NEW YORK, July 30 (Reuters) - The city of Buffalo, New York,
did not discriminate against African-Americans with the test it
used to promote firefighters, a federal appeals court has ruled.
Although black firefighters generally had a lower pass rate
than their white counterparts, Buffalo demonstrated that the
test assessed the necessary skills for the job of fire
lieutenant, the 2nd U.S. Circuit Court of Appeals found in a 2-1
"(W)e conclude that the district court had sufficient
evidence to make a preponderance finding that Buffalo's use of
that test to promote firefighters to the rank of fire lieutenant
was job related and consistent with business necessity," U.S.
Circuit Court Judge Reena Raggi wrote for the majority, which
also included Judge John Walker.
The appeal consolidated two lawsuits filed by Men Of Color
Helping All Society Inc, or MOCHA, a fraternal organization
representing African-American firefighters in Buffalo. The
lawsuits alleged that the city violated Title VII of the Civil
Rights Act by administering promotional tests in 1998 and 2002
that were racially discriminatory.
MOCHA said that African-Americans passed the test at lower
rates than their white counterparts -- 43 percent compared to 76
percent. As a result, African-Americans were underrepresented in
the Buffalo Fire Department's upper ranks, MOCHA argued.
Buffalo countered that the test, which had been designed by
the New York State Civil Service Department, was a valid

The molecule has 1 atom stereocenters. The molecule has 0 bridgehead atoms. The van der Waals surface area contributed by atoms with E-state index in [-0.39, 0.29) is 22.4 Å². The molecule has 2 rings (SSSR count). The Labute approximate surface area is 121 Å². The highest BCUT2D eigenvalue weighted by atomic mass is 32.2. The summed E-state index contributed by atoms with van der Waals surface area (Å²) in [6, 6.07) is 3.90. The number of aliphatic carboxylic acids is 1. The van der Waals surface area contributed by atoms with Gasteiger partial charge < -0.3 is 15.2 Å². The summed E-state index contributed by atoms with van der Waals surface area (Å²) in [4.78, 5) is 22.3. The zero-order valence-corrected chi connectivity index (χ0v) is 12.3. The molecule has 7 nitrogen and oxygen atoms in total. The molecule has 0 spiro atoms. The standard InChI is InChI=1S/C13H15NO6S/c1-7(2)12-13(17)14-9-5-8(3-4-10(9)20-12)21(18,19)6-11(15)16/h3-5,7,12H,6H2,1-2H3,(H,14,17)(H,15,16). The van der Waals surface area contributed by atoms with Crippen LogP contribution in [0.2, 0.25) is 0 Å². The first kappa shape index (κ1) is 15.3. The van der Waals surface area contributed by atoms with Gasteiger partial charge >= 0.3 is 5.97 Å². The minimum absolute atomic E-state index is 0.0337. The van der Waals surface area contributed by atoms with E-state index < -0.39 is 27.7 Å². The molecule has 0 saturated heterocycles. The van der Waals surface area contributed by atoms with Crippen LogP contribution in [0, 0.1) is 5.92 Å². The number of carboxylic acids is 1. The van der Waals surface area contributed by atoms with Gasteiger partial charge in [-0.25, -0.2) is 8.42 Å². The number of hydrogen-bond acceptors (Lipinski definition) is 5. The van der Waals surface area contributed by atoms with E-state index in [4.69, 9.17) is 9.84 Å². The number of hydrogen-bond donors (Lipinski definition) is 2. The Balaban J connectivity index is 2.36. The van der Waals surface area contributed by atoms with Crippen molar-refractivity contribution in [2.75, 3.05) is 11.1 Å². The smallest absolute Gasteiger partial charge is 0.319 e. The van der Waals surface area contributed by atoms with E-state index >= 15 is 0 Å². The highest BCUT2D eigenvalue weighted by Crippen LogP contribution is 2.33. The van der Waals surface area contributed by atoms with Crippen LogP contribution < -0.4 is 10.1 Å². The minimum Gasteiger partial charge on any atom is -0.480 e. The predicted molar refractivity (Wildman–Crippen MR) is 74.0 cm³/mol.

assessment of the skills, knowledge, ability and personality
traits needed to succeed as a fire lieutenant, according to the
The Western District of New York court dismissed both
complaints, in 2010 and 2011, respectively. Plaintiffs had shown
that the test had a disparate impact on African-American test
takers, but the fire department demonstrated that the test
addressed the necessary requirements for the job, the ruling
The 2nd Circuit majority agreed.
In dissent, Judge Amalya Kearse said Buffalo had failed to
show the test was tailored to the position of fire lieutenant in
Further, she said, the majority's finding could make it
difficult for other municipalities to throw out employment-test
results that have a disparate impact on a protected group, like
"(I)t strikes me that this affirmance -- allowing Buffalo to
avoid liability without having made any effort whatever to seek,
verify or defend the test's validity -- will make it virtually
impossible for a municipality not to certify for use a test that
has clear discriminatory impact," she wrote.
Joseph Brown, a lawyer representing Buffalo, said the city
"was pleased" with the court's ruling.
"The opinion recognizes the difficult position in which
public employers frequently find themselves when making
decisions about personnel selection procedures after the United
States Supreme Court's opinion in Ricci v. DeStefano."
In that 2009 decision, the Supreme Court upheld the validity
of a firefighter test in New Haven, Connecticut, that had a
disparate impact on minorities.
A lawyer for MOCHA did not immediately return a request for
The case is MOCHA Society Inc et al v. City of Buffalo, 2nd
U.S. Circuit Court of Appeals, Nos. 11-2184 and 10-2168.
For the plaintiffs: Thomas Gill.
For Buffalo: Joseph Brown of Hodgson Russ.
(Reporting by Jessica Dye)
Follow us on Twitter @ReutersLegal | Like us on Facebook